As anyone with asthma life will know, worrying about suffering an asthma life attack (medically known as an “acute exacerbation” of asthma life) is something that prevails throughout life and can sometime limits what a person does. For example, I know one person who will get an asthma life attack if they go anywhere near fireworks, so to go and view fireworks displays in person is a big NO!
One would hope that an asthma life sufferer has a well managed care plan given by a Respiratory Physician. So what does happen in an Asthma Attack?
During an asthma life attack, the muscles around the airways tighten, or “spasm” (like when you make a fist), the lining inside the airways swells or thickens and gets clogged with lots of thick mucus. This unfortunately has the effect of making the airways much skinnier than usual so it is harder to move air in and out of the air sacs. Thus making it harder to breathing!
During an asthma life attack, it is harder to breathing out than it is to breathing in. This means that during an asthma life attack, it takes much longer to breathing out than it does to breathing in.
But, what to do when an attack happens? Firstly, one must keep in mind that when an attack hits, dealing with it effectively is an absolute essential. While the vast majority of the work will be done by your prescribed medication, there are things you can do to shorten and hopefully cease an attack: Many people do take their Inhalers when they start to feel their chest tighten – thus preventing an acute episode, but if one does happen -Remain Calm.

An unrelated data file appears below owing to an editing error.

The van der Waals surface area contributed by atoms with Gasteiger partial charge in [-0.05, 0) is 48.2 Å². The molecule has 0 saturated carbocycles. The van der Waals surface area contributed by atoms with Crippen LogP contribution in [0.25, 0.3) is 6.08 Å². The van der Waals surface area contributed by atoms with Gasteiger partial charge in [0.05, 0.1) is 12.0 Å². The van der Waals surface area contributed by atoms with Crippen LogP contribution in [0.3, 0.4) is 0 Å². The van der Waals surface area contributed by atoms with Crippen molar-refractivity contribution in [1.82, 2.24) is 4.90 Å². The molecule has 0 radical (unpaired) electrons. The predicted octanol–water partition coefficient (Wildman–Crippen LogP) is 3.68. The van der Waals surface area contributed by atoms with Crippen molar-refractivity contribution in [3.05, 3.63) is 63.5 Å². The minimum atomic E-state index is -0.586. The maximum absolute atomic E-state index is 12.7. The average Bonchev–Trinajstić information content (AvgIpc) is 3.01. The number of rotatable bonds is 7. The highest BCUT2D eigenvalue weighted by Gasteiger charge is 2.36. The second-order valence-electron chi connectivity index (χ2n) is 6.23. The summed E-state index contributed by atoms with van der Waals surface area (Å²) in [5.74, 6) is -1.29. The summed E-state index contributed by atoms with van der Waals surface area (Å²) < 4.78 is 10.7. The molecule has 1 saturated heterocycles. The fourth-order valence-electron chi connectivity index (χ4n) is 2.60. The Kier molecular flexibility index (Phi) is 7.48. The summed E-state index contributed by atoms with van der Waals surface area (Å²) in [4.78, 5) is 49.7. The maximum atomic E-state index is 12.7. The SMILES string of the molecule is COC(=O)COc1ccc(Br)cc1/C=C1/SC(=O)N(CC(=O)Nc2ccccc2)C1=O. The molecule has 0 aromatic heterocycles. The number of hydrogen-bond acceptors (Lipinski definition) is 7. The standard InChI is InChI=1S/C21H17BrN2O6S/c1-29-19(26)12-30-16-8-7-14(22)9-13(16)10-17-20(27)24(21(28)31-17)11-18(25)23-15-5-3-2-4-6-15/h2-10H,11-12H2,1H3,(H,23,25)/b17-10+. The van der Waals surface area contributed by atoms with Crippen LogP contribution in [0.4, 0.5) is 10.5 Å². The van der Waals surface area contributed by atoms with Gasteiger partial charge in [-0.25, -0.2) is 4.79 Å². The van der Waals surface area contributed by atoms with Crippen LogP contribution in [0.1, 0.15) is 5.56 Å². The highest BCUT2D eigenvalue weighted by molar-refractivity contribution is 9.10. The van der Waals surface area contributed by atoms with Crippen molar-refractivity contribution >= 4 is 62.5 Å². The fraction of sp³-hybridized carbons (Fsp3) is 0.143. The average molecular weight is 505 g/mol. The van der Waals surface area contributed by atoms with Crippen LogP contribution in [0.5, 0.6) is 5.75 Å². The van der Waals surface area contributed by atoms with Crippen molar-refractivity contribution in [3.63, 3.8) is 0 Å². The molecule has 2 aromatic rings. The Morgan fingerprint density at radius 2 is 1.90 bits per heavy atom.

No one is disputing that asthma life attacks – no matter how familiar they are – are frightening. It is a natural human instinct to want to be able to breathing and when an asthma life attack prevents this, we naturally panic.
However, this can may an attack worse. A side effect of panic itself is shortness of breathing – something that you don’t need when you’re already suffering an asthma life attack and finding it hard to breathing out. Try and keep calm throughout, wherever possible.
–Don’t Snatch For Breath. As part of the panic response, we are inclined to ‘snatch’ for breathing – that is, short and sharp breathings that do not meet our oxygen needs. As these breathings do not help an attack, all they can do is increase panic – and you don’t want that.
–Use Your Medication. That’s what it’s there for. As soon as you feel an attack coming on, reach for your inhalers or any other medical equipment you have to relieve an attack. Always keep your inhalers with you where-ever you go. If possible always have spares available.